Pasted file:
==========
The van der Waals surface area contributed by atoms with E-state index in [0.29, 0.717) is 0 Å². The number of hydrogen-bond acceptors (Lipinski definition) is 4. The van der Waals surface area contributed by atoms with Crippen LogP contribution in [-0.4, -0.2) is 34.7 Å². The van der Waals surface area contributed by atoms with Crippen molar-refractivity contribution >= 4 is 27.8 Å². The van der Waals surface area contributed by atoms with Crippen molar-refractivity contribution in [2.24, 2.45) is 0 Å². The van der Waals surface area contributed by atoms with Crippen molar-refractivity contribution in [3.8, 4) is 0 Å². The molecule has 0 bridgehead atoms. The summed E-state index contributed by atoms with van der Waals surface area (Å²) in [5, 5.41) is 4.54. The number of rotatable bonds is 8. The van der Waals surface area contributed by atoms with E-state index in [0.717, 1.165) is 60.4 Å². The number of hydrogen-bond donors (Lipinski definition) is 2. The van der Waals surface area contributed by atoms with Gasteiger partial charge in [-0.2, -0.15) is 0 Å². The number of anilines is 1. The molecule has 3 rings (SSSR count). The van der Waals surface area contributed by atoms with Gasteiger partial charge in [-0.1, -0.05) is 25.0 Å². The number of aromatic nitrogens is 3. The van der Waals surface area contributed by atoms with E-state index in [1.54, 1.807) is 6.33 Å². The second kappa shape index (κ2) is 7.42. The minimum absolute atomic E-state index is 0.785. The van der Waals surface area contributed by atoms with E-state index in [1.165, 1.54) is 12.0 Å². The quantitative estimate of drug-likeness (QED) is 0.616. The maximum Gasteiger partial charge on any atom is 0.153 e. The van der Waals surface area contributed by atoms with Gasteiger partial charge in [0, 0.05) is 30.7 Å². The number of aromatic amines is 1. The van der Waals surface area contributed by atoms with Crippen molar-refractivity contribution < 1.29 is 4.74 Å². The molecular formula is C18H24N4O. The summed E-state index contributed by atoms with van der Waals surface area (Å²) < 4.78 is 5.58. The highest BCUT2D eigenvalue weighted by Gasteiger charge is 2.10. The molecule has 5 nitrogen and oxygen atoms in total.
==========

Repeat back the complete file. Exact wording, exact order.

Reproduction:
The van der Waals surface area contributed by atoms with E-state index in [0.29, 0.717) is 0 Å². The number of hydrogen-bond acceptors (Lipinski definition) is 4. The van der Waals surface area contributed by atoms with Crippen LogP contribution in [-0.4, -0.2) is 34.7 Å². The van der Waals surface area contributed by atoms with Crippen molar-refractivity contribution >= 4 is 27.8 Å². The van der Waals surface area contributed by atoms with Crippen molar-refractivity contribution in [2.24, 2.45) is 0 Å². The van der Waals surface area contributed by atoms with Crippen molar-refractivity contribution in [3.8, 4) is 0 Å². The molecule has 0 bridgehead atoms. The summed E-state index contributed by atoms with van der Waals surface area (Å²) in [5, 5.41) is 4.54. The number of rotatable bonds is 8. The van der Waals surface area contributed by atoms with E-state index in [0.717, 1.165) is 60.4 Å². The number of hydrogen-bond donors (Lipinski definition) is 2. The van der Waals surface area contributed by atoms with Gasteiger partial charge in [-0.2, -0.15) is 0 Å². The number of anilines is 1. The molecule has 3 rings (SSSR count). The van der Waals surface area contributed by atoms with Gasteiger partial charge in [-0.1, -0.05) is 25.0 Å². The number of aromatic nitrogens is 3. The van der Waals surface area contributed by atoms with E-state index in [1.54, 1.807) is 6.33 Å². The second kappa shape index (κ2) is 7.42. The minimum absolute atomic E-state index is 0.785. The van der Waals surface area contributed by atoms with E-state index in [1.165, 1.54) is 12.0 Å². The quantitative estimate of drug-likeness (QED) is 0.616. The maximum Gasteiger partial charge on any atom is 0.153 e. The van der Waals surface area contributed by atoms with Gasteiger partial charge in [0, 0.05) is 30.7 Å². The number of aromatic amines is 1. The van der Waals surface area contributed by atoms with Crippen molar-refractivity contribution < 1.29 is 4.74 Å². The molecular formula is C18H24N4O. The summed E-state index contributed by atoms with van der Waals surface area (Å²) < 4.78 is 5.58. The highest BCUT2D eigenvalue weighted by Gasteiger charge is 2.10. The molecule has 5 nitrogen and oxygen atoms in total.